See original article on Inc.com.
Our own CCO & Partner Maria Smith speaks about the importance of having diverse opinions at the table in this article by Rhett Power.
Great artists will always be terrific examples of convergent versus divergent thinking. Convergent artists stick with established principles and work on perfecting the foundations they learned as apprentices or in school. Instead of straying from the norms, they focus on getting the norms right.
Divergent artists, on the other hand, offer the world cubist or impressionist views. They tape bananas to walls a la Maurizio Cattelan, whose radical, absurdist installation recently sold for $120,000. Both types of artists are working within the same world, yet it’s the divergent ones that we tend to remember, one way or another. Entrepreneurs who long to make a memorable impact and reimagine their place in the world would be wise to embrace divergent thinking. Unlike convergent thinking, which relies on established parameters, divergent thinking opens the doors to an “anything’s possible” mindset. If convergence is basic Creativity 101, divergence operates as a grad-level course in dreaming and doing.
Not that you should disregard convergent thought completely. It’s necessary for lots of business tasks. However, its divergent cousin offers color and depth to brainstorming, enabling more complex problem-solving abilities, critical thinking skills, and unadulterated innovation to take over. As LinkedIn Learning Instructor Stefan Mumaw mused when discussing how to come up with imaginative solutions, “Creativity is problem-solving with relevance and novelty.” Feel like your divergent thinking has been on a permanent vacation? Summon it back home and start implementing the following techniques to see the future—and your company’s place in it—much differently.
1. Plot a pliable business plan.
Not to beat a dead horse, but … Blockbuster. Need I say more? The brand’s demise could be traced back to an inflexible business strategy. Because Blockbuster viewed its purpose with tunnel vision, Netflix was able to swoop in and sideline the movie rental chain’s entire operations. The reason Blockbuster never saw the end coming? Its leaders didn’t apply divergent thinking, even after they knew Netflix was on the scene. Your mission doesn’t need to change, of course. In fact, many businesses keep the same mission for decades. However, what the mission means in the context of the changing global economy will likely be far different a few years from now. To account for this and build a more flexible business plan, you’ll want to incorporate risk assessments and contingency plans in case a worst-case scenario presents itself. At the same time, evaluate the usefulness of different business models and revisit your strategy on a regular basis to see what’s working and what’s not.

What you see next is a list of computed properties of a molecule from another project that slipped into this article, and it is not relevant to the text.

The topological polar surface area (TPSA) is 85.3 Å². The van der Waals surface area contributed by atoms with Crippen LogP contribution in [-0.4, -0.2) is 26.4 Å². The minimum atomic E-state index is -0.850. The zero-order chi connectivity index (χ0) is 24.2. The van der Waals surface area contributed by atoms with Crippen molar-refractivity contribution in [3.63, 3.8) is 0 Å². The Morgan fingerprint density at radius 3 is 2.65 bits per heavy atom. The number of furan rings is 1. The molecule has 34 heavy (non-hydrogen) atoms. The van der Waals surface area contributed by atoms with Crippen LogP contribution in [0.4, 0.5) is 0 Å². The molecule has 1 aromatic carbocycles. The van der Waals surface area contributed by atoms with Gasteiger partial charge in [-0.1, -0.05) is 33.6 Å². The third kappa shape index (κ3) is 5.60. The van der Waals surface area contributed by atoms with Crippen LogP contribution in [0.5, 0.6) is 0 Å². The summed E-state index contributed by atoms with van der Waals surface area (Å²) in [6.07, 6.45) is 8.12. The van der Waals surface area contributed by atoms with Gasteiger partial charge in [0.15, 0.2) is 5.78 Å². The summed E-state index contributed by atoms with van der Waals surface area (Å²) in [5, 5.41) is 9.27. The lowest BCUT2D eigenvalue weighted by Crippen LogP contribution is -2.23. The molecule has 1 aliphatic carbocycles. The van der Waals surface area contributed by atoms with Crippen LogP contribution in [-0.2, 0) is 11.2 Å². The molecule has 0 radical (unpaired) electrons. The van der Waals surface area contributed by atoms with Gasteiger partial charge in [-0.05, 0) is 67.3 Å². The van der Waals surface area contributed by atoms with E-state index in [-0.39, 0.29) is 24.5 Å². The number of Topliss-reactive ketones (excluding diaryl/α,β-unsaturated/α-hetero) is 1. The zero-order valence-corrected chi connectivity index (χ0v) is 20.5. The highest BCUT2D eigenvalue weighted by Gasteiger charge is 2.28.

2. Petition for diverse opinions.
The next time you face an obstacle, do yourself a favor and reconsider the voices at the table. Chances are you’ve been asking the same people to help you solve problems, and that leads to bias and blind spots. Before starting any project, you should bring in additional stakeholders to contribute to a wide variety of perspectives. “When there is an important point of view that we need to consider, we ensure that someone with that point of view is part of the process,” says M&C Saatchi LA’s partner and chief creative officer, Maria Smith. “Otherwise, our work might come across as flat—or worse, as singling out a specific audience.” Your willingness to hear other voices will illuminate new choices you and your usual meeting mates might never have imagined alone.
3. Pursue extracurricular studies.
Many founders get locked into their businesses, and over time, they start to lose perspective. As the saying goes, when all you have is a hammer, everything around you looks like a nail. The easiest way to break out of that kind of self-sabotaging rhythm is to learn something novel. Even if it’s not directly related to your industry, new knowledge builds divergent thinking synapses, increasing the likelihood of an “Aha!” moment in the future. Let’s say you want to improve your company’s widget, but your standard upgrade process hasn’t yielded great results. Rather than give in to your frustration, go off and read a book on an adjacent subject. Chances are good you’ll come back to the widget problem with clear eyes. Write down connections between what you just read and the task at hand. Come up with as many links as possible, then ideate without prejudice or limits. Finally, whittle down those concepts to see what percolates to the surface.
4. Practice opportunistic risk-taking.
Most entrepreneurially minded professionals don’t mind taking risks, but not all of those individuals have super-high risk profiles. Instead of always waiting until you’re 90% sure that an opportunity is worth pursuing, occasionally lower your standard to 70%—or less. Being a bit off-kilter can cause you to get more imaginative, especially because you want your risk to pan out. When Apple invented the iPod, the company took an enormous risk. Instead of simply supplying a device for people to listen to music, Apple also had to become a player in other markets, such as marketing and selling the music itself. Though the iPod itself is now virtually obsolete (see: iPhone), it was the springboard to Apple’s now commanding position in the music business. Yet before and during its birth, the iPod was a proposition with vast promise and almost equally vast risk.
You may not be ready to affix fruit to the conference room wall. That’s OK. But it’s a good idea to go a bit bananas occasionally by peeling yourself away from convergent thinking in favor of more divergent wellsprings.
See original article on Inc.com.